The power of externalities

The primary outcome of beekeeping is the production of delicious honey. One side effect of beekeeping is that surrounding crops get pollinated which increases the yield for crop farmers. The beekeeper receives no direct income from the healthier, higher value crops but the whole community is better off because of the bees.

In economic terms, this phenomenon is referred to as a positive externality.

We see externalities occur in almost all interconnected systems. In schools, a student’s experience in Lesson 1 with Teacher A can have a huge impact on that student’s approach to Lesson 2 with Teacher B. When Lesson 1 is full of positive emotion, engagement, meaningful connection, achievement and purpose, students walk into Lesson 2 with an optimised psychology and a neurology primed for learning.

There are also negative externalities – such as when pollution emitted by a factory spoils the surrounding environment or when Teacher A allows negativity, disengagement, or disempowerment to fester in Lesson 1. In this case, Lesson 2 feels very, very different for Teacher B and the students.

This is a big part of the reason why wellbeing needs to be placed at the heart of a school or organisation for it to really transform a culture. The more of the community that embrace and ‘live’ wellbeing, the more likely we are to experience the dynamic upward spiral of wellbeing that positive externalities can power.

I’m one year older – level me up!

You may not have heard of the concept of ‘social promotion’. But it describes what my three-year old son is about to experience in the Australian school system.

He will enter kindergarten and then primary school at the same age as everyone else in his cohort – regardless of his abilities. And then, he will then go through 12 successive years of promotion into the next Year level – regardless of his abilities.

Of course there are rare outliers, students who leap Year levels or who are ‘kept down’ to support their development. But assuming nothing extreme happens in his learning trajectory, he can’t move up a level before he turns a year older, even if he has mastered all the intended learning outcomes of his current level. He just has to wait until he has sat in class for a year. And conversely, even if he doesn’t master all the intended learning outcomes, he will be promoted anyway.

Does it seem a little weird that skill and content mastery have relatively little to do with ‘levelling-up’ at school? Is it a little bit strange that, pretty much, the only criteria for ‘levelling-up’ at school is: another birthday.

Is this just another case of convenience dictating strategy? Or a kind of perverse-ageism? Or is there really some rationale here? There are certainly alternatives – such as ‘merit promotion’ – the philosophy that we see at tertiary-level education (and in pretty much every other context of life). Couldn’t we just wait until kids achieve the stipulated level of competency and then send them onto the next level?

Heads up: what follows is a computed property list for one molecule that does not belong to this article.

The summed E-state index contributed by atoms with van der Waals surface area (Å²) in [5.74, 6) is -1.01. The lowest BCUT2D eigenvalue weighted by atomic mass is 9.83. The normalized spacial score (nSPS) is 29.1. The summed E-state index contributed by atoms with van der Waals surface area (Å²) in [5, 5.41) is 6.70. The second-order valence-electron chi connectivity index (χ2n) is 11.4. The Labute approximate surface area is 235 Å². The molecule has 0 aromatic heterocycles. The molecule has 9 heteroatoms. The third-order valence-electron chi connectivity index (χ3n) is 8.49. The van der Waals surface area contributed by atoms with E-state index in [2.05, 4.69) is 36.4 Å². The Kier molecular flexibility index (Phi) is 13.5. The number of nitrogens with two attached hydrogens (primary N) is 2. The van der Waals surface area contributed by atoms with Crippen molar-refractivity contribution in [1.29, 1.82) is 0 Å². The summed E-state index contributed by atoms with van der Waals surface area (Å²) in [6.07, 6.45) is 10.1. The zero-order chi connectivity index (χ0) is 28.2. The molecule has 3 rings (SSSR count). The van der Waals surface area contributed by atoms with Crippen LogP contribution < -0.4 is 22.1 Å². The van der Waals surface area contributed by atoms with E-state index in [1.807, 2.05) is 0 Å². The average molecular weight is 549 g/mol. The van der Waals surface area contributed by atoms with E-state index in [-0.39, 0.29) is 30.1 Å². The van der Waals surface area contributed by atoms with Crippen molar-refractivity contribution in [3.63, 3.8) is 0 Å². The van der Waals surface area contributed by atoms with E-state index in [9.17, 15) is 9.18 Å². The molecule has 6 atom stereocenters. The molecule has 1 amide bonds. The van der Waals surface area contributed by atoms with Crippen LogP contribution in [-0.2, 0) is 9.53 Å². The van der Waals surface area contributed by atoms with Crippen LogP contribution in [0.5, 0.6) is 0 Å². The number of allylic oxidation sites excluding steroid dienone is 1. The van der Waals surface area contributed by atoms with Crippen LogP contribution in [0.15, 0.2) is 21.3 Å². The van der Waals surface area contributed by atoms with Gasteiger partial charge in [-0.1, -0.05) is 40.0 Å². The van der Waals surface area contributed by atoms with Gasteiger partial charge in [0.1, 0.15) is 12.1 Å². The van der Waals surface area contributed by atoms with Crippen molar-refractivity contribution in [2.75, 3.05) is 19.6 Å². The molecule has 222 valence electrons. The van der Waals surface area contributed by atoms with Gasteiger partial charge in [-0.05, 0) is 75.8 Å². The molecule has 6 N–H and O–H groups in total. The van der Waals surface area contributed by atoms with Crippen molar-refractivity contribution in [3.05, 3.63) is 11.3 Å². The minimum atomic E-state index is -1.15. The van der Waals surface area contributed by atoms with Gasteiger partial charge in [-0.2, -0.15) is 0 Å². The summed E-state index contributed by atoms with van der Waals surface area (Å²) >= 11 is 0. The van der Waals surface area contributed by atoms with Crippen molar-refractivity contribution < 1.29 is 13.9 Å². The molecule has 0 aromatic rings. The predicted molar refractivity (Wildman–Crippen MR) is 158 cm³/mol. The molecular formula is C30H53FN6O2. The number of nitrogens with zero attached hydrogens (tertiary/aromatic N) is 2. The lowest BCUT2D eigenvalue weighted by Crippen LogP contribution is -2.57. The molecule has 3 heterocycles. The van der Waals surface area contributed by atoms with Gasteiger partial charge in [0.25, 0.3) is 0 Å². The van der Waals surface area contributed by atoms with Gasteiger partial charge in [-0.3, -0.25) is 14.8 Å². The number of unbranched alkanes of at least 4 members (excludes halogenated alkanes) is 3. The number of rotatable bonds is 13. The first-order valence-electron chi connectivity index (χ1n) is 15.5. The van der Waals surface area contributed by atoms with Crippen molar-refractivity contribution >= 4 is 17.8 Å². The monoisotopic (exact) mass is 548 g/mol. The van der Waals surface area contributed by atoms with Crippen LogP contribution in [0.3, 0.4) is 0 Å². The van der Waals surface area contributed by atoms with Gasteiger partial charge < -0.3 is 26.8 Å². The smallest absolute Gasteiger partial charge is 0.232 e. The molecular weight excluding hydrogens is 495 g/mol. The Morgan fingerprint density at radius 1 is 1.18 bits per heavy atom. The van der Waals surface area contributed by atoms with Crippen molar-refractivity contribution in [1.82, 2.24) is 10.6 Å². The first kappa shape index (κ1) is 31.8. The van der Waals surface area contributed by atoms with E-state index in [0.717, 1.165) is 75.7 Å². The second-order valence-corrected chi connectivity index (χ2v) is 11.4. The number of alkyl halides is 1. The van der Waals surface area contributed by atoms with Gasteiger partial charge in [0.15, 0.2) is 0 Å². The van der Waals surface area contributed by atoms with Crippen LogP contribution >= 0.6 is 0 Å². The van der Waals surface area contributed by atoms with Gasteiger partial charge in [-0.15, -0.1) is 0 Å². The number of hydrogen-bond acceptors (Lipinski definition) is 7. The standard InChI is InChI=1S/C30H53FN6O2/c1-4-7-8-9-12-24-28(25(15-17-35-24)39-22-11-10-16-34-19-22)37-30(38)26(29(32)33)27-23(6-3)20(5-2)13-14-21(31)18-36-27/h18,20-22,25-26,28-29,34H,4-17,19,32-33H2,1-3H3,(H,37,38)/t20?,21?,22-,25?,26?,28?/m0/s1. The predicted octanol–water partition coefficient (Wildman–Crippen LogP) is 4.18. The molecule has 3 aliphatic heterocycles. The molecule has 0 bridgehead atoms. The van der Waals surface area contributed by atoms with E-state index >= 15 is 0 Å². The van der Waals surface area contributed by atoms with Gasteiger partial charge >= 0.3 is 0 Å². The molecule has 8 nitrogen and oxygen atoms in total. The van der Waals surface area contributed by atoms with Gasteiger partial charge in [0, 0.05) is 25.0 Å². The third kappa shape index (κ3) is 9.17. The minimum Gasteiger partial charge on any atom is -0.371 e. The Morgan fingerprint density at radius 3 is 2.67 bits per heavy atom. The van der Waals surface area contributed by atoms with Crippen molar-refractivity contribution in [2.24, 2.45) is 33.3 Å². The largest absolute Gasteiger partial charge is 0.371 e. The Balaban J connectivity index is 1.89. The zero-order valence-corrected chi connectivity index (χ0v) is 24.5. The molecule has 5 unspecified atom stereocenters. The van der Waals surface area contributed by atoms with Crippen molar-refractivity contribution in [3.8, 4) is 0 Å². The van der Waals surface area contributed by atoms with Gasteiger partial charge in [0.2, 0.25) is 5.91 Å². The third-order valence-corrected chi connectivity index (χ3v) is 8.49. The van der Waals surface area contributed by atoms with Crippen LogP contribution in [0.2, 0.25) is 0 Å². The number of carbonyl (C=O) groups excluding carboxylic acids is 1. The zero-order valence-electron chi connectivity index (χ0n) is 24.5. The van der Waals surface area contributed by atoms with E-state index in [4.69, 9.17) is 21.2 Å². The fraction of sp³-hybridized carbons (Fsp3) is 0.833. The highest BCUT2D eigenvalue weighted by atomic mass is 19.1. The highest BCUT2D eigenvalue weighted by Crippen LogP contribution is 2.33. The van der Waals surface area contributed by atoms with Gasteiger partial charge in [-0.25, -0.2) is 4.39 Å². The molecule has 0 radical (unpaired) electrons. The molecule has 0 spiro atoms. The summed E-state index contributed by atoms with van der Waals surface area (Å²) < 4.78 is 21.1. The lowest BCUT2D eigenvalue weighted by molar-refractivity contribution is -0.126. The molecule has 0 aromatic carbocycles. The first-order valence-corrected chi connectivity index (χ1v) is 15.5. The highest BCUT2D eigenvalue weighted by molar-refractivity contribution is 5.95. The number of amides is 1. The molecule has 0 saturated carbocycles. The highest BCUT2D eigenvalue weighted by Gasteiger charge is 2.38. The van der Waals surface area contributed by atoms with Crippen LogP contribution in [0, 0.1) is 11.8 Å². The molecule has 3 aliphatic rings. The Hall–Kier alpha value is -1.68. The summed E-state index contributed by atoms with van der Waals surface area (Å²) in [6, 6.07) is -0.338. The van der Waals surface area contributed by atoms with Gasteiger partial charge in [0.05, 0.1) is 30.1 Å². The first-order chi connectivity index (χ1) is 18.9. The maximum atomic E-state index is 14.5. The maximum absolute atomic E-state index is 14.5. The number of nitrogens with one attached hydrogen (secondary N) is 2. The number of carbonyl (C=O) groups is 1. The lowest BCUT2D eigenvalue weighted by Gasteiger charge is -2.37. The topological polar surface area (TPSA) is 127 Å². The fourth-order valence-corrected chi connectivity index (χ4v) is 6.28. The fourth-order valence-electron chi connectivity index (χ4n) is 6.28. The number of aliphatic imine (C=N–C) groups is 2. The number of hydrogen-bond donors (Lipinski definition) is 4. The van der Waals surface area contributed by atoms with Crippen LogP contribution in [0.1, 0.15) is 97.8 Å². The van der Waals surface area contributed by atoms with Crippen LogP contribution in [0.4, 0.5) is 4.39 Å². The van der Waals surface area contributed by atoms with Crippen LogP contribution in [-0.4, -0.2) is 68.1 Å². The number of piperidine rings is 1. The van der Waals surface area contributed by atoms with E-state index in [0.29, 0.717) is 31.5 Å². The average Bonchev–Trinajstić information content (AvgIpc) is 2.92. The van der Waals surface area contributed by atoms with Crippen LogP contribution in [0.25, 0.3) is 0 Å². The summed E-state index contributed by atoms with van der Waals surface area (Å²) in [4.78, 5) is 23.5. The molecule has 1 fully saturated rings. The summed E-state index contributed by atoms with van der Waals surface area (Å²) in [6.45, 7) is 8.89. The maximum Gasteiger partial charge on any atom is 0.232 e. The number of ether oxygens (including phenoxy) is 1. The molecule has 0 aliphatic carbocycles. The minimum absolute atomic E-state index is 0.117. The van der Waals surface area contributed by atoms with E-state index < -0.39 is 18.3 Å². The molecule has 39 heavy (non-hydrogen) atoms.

We could…but according to key research in this area, there are significant risks including: increased school drop-out, little evidence of long term academic benefit, and increased rates of mental disorders, drug-use, and teenage pregnancy.

Although merit or competency based promotion seems logical in many ways, it interferes with the age-based, social stability of traditional cohorts. Moving through school with the same group of kids of the same age has inherent social-emotional benefits that are linked to healthy, natural development.

While, certainly, some of the mechanics of the classical school system need to change, we need to be very careful not to interfere with what is working.

 

Interstitial space

There are approximately 37 trillion cells that make up the human body. Between and surrounding these cells is interstitial space. This space contains a fluid-filled, life-giving microenvironment, full of proteins and ions and nutrients that allow our cells to flourish.

Humans, like the cells of which we are made, clump together and depend on each other for survival. And like cells, we exist within our own little interstitial space.

Wellbeing is only partly about the individual. If we really want to make a sustained, positive impact, we need to be acutely focussed on the physical, psychological and social environment in which our students and colleagues are living their lives.

Does the classroom furniture foster cohesion? Do your students feel psychologically safe at school? Do your actions allow colleagues to feel connected and that they matter?

When the microenvironment around a cell is healthy and rich, there is every chance for the cell to thrive. But when the interstitial space becomes toxic, even the healthiest cell will die.